Despite composing more than 140 works of sacred music, twenty-three highly successful operas and numerous other works in a career of more than fifty years, Antonio Pasqualin Lotti is now known almost exclusively for only three works: his ‘Crucifixus’ settings for six, eight and ten voices. It is not widely known that these ‘motets’ are in fact parts of three settings of the complete Credo: the six-part setting comes from a Credo that is otherwise for double choir in G minor; the ten-part is from a Credo in D minor for four voices; the eight-part is from a Credo in F major for four voices. All three works have an accompaniment for strings and organ. Two of these settings – the eight-part and the six-part–were plucked from their place for inclusion in an 1838 collection of sacred music by Johann Friedrich Rochlitz (1769–1842), Sammlung vorzüglicher Gesangstücke vom Ursprung gesetzmässiger Harmonie bis auf die neue Zeit (‘Important Pieces from the Origin of Regular Harmony to Modern Times’), and as a result became popular throughout Germany and the rest of Europe.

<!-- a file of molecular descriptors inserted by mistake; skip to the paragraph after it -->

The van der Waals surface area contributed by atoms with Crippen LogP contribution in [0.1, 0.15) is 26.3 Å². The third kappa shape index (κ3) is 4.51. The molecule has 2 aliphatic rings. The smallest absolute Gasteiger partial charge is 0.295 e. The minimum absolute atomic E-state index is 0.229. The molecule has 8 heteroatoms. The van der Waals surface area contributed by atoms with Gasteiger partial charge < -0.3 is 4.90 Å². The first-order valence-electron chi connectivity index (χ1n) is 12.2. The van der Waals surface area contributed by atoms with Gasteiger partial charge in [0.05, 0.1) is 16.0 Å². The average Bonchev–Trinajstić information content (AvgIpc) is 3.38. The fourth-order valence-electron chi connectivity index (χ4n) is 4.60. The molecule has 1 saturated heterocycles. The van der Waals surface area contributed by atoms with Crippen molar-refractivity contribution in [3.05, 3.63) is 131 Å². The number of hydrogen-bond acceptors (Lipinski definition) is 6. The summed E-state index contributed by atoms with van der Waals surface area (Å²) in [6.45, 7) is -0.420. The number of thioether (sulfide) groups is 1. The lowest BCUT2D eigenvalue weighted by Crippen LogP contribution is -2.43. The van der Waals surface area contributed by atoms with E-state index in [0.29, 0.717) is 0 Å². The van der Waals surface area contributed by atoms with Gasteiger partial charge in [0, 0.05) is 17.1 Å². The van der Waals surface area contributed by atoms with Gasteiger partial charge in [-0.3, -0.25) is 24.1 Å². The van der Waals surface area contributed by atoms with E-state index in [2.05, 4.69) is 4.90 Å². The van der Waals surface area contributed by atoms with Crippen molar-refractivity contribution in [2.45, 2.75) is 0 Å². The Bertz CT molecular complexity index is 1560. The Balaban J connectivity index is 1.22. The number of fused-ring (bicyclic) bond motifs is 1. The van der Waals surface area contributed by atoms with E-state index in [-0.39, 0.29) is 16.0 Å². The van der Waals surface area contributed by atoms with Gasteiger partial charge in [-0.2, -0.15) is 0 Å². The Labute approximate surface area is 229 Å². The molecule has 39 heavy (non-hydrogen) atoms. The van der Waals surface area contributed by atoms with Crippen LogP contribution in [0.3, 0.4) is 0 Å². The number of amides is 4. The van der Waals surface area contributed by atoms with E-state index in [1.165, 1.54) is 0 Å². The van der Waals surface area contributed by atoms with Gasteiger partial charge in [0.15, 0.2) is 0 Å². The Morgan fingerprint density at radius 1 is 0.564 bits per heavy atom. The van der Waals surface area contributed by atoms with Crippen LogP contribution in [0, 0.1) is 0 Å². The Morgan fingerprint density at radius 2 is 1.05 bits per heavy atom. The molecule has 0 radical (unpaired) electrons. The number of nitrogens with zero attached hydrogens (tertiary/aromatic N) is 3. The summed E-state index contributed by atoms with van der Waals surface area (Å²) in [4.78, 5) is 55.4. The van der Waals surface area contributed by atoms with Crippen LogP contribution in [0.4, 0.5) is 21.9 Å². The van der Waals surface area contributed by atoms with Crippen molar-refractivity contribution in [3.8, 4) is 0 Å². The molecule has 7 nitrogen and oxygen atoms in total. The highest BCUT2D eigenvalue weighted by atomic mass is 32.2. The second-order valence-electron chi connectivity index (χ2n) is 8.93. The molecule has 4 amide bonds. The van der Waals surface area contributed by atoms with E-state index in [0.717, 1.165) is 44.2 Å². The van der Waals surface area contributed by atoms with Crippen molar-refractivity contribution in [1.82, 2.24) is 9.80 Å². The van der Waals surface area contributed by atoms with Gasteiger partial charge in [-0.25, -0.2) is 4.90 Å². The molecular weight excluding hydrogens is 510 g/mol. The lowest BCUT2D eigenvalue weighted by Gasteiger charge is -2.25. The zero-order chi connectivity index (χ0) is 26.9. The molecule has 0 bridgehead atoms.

From the age of seventeen until his death aged 73 in 1740, Lotti held a variety of full-time positions at the Doge’s chapel of San Marco in Venice. He also took a variety of freelance work, providing music and musicians for special occasions at many of the hundred or so churches on the island city. This would have included patronal festivals (for each church’s patron saint) or the investiture of Venetian noblewomen into a convent. Most of his ‘concert’ sacred music – for choir, soli and instruments – is likely to have been written for such festivities, when expense and extravagance were not spared, and the chance to write modern, daring music for Mass and Vespers was welcomed, rather than the more austere and devotional four-part choral works, backed by organ, that were the more usual fare at San Marco.